• Who was the Italian-born founder of may Catholic schools who was also the first American citizen canonized? ( St. Frances Cabrini)
• A Texas city is named Corpus Christi. What does Corpus Christi mean? (Body of Christ)
• In what state is the University of Notre Dame located? (Indiana)
• Who was the first American born saint? (St. Elizabeth Ann Seton)
• What is the feast day of Elizabeth Ann Seton? (January 4)
• Who was the first American-born pope? (Trick question: there has never been an American-born pope)

Continue with a lesson based on historical issues of American Catholicism. (See, for example, This Is Our Church, Chapter 8.) As a transition to the rest of the lesson, say:

.
In the game we just played, you were either in or out. In some ways, this has been the story for American Catholics. For much of the Church’s history in the United States, Catholics were an excluded group that faced prejudice and discrimination. Since about World War II, this has changed and American Catholics haven been fully assimilated into American culture and have taken their place in the mainstream. Today, however, several life issues (abortion, euthanasia, capital punishment) and other social dilemmas around secularism and consumerism have again put Catholics in debate with common American beliefs and practices and among themselves. Let’s examine in more depth how American Catholics are both in and out of the mainstream.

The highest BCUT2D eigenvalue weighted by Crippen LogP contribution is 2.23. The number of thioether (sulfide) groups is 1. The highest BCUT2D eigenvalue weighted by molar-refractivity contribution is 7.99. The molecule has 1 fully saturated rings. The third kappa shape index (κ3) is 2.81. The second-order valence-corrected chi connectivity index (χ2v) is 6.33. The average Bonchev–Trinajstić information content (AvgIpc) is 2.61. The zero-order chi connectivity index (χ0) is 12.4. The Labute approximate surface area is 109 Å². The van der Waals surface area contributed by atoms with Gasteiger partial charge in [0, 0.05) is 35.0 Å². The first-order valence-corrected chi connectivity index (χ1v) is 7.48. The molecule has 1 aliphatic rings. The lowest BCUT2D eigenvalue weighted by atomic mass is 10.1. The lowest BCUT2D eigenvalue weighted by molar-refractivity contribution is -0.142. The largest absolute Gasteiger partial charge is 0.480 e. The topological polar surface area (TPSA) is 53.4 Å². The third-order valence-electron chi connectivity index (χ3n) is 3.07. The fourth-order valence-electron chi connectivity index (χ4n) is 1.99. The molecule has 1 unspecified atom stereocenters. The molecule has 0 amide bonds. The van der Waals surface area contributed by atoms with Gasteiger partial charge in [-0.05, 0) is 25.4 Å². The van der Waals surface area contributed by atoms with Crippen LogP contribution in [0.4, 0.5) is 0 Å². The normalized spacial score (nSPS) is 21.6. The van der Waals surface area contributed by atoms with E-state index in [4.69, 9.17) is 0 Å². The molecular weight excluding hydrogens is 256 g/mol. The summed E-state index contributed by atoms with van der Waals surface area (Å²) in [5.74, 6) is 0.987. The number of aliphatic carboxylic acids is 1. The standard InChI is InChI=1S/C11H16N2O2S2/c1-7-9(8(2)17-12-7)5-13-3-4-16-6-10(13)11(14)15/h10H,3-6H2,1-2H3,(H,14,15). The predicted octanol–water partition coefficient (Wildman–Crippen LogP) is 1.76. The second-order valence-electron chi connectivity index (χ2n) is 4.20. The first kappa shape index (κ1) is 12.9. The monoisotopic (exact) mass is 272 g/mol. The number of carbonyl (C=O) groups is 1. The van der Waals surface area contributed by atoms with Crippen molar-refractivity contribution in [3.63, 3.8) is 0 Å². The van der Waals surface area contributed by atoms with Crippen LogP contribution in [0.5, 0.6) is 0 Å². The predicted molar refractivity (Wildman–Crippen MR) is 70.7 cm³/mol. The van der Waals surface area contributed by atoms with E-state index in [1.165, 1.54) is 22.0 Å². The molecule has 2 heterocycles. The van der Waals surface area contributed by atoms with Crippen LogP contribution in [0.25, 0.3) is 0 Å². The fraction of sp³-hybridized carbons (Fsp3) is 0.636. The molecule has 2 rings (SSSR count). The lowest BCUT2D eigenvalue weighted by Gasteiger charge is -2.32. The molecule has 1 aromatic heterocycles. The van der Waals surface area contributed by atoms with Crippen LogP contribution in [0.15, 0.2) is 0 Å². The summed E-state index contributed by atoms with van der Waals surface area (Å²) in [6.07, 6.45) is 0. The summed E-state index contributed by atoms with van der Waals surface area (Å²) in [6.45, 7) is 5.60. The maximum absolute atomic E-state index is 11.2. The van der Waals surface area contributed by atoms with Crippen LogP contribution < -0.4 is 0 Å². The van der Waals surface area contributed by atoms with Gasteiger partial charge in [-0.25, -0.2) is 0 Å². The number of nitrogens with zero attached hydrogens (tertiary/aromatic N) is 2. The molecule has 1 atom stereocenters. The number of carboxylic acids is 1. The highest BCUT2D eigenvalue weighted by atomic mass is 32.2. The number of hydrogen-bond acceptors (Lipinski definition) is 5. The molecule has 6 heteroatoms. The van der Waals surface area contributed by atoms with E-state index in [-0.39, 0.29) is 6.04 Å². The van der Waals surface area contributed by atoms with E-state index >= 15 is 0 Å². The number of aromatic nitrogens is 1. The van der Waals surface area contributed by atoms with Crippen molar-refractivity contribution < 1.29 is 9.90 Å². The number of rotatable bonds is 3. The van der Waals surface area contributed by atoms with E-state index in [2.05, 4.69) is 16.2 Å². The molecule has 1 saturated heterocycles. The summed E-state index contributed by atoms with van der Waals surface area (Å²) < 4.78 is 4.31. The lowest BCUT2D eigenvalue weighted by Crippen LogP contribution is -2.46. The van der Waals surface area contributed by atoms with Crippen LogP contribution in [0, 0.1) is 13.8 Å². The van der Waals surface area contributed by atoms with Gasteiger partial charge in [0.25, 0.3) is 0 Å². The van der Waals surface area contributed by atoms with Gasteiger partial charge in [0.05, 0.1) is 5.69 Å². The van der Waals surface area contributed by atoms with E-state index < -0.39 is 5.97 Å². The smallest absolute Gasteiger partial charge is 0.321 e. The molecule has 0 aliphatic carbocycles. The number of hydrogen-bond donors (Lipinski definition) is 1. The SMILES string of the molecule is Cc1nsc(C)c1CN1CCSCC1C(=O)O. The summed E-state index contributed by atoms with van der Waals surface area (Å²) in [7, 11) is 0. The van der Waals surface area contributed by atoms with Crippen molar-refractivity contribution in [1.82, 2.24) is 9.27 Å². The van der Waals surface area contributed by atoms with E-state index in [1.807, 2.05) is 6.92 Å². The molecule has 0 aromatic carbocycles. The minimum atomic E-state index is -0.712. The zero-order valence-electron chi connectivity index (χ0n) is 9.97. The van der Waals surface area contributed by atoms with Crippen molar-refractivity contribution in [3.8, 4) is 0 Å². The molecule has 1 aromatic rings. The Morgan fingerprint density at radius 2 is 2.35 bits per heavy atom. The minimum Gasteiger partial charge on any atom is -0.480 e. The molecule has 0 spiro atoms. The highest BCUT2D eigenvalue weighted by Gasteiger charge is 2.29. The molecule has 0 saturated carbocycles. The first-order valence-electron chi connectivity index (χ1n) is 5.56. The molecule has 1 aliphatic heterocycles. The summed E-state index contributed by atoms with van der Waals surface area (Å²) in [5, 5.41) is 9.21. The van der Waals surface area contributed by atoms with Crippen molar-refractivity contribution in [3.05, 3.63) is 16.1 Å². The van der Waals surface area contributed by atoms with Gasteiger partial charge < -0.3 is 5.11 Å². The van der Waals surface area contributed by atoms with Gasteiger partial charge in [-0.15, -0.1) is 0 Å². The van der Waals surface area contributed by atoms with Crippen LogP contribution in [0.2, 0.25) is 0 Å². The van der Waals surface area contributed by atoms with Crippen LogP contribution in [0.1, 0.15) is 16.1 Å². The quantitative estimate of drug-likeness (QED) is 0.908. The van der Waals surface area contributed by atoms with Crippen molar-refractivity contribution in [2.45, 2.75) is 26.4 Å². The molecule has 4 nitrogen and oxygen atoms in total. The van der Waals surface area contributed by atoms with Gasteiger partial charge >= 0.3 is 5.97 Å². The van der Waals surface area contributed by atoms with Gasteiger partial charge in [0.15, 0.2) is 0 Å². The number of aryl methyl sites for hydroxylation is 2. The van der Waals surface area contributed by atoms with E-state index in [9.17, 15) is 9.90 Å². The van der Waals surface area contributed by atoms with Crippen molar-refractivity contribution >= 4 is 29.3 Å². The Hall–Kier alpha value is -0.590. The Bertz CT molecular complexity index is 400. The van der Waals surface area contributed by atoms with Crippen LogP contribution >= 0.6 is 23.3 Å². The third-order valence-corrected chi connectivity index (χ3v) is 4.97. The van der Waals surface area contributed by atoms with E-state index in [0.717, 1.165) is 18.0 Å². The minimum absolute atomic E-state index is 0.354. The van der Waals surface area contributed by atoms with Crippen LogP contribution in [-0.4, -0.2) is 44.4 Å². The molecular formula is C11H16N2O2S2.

Additional Lessons
• Trace the family line and accomplishments of the Carroll family of Maryland, focusing on Charles, Daniel, and John Carroll.
• Examine Catholicism from the perspective of various eras of United States history (e.g., Irish immigration, Ku Klux Klan, Alfred E. Smith, John F. Kennedy, today)
• Brainstorm a list of famous contemporary Catholics. Have the student write letters to these Catholics that ask them to explain the importance of faith in their lives.
• Research the life of Dorothy Day and the Catholic Worker movement.
• Read and comment on President George Bush's
recent trip
to the Holy Land.

Note: The game of “knock out” can be used to introduce many other topics. Recreate the game using a different theme of questions (e.g., Old Testament, Sacraments, Ten Commandments).

Comments

1 Anonymous

Jan. 16, 2008
What happens to the ball thrower if he gets it in? Does he stay as thrower until he misses?

2 Anonymous

Jan. 16, 2008
What happens to the ball thrower if he gets it in? Does he stay as thrower until he misses?

3 Mike Amodei

Jan. 16, 2008
If the ball thrower makes the shot he returns to the "line" with the other players still in the game. Even when his turn comes up again, he shouldn't get a chance to be the thrower until everyone else in the "in" group has had a chance to throw.

4 Mike Amodei

Jan. 16, 2008
If the ball thrower makes the shot he returns to the "line" with the other players still in the game. Even when his turn comes up again, he shouldn't get a chance to be the thrower until everyone else in the "in" group has had a chance to throw.